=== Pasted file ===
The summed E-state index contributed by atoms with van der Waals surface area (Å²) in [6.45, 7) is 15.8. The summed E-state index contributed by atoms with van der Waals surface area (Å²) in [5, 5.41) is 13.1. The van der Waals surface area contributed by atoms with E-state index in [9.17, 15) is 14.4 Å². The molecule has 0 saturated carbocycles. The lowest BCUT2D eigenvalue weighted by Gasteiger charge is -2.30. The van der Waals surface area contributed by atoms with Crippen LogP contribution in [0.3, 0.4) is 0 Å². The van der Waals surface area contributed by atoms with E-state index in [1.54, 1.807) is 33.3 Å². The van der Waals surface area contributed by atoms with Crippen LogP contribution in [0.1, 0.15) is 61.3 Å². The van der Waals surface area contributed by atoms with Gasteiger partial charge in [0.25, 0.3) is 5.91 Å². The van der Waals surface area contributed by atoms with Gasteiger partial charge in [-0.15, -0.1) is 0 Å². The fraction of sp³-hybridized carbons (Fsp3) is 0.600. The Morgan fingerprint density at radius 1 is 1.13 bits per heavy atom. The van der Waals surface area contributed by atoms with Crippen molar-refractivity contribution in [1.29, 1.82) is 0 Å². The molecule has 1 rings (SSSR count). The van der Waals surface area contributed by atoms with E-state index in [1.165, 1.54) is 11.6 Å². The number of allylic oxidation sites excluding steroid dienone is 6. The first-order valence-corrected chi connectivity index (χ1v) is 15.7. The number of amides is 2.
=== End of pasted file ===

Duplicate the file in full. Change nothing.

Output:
The summed E-state index contributed by atoms with van der Waals surface area (Å²) in [6.45, 7) is 15.8. The summed E-state index contributed by atoms with van der Waals surface area (Å²) in [5, 5.41) is 13.1. The van der Waals surface area contributed by atoms with E-state index in [9.17, 15) is 14.4 Å². The molecule has 0 saturated carbocycles. The lowest BCUT2D eigenvalue weighted by Gasteiger charge is -2.30. The van der Waals surface area contributed by atoms with Crippen LogP contribution in [0.3, 0.4) is 0 Å². The van der Waals surface area contributed by atoms with E-state index in [1.54, 1.807) is 33.3 Å². The van der Waals surface area contributed by atoms with Crippen LogP contribution in [0.1, 0.15) is 61.3 Å². The van der Waals surface area contributed by atoms with Gasteiger partial charge in [0.25, 0.3) is 5.91 Å². The van der Waals surface area contributed by atoms with Gasteiger partial charge in [-0.15, -0.1) is 0 Å². The fraction of sp³-hybridized carbons (Fsp3) is 0.600. The Morgan fingerprint density at radius 1 is 1.13 bits per heavy atom. The van der Waals surface area contributed by atoms with Crippen molar-refractivity contribution in [1.29, 1.82) is 0 Å². The molecule has 1 rings (SSSR count). The van der Waals surface area contributed by atoms with E-state index in [1.165, 1.54) is 11.6 Å². The number of allylic oxidation sites excluding steroid dienone is 6. The first-order valence-corrected chi connectivity index (χ1v) is 15.7. The number of amides is 2.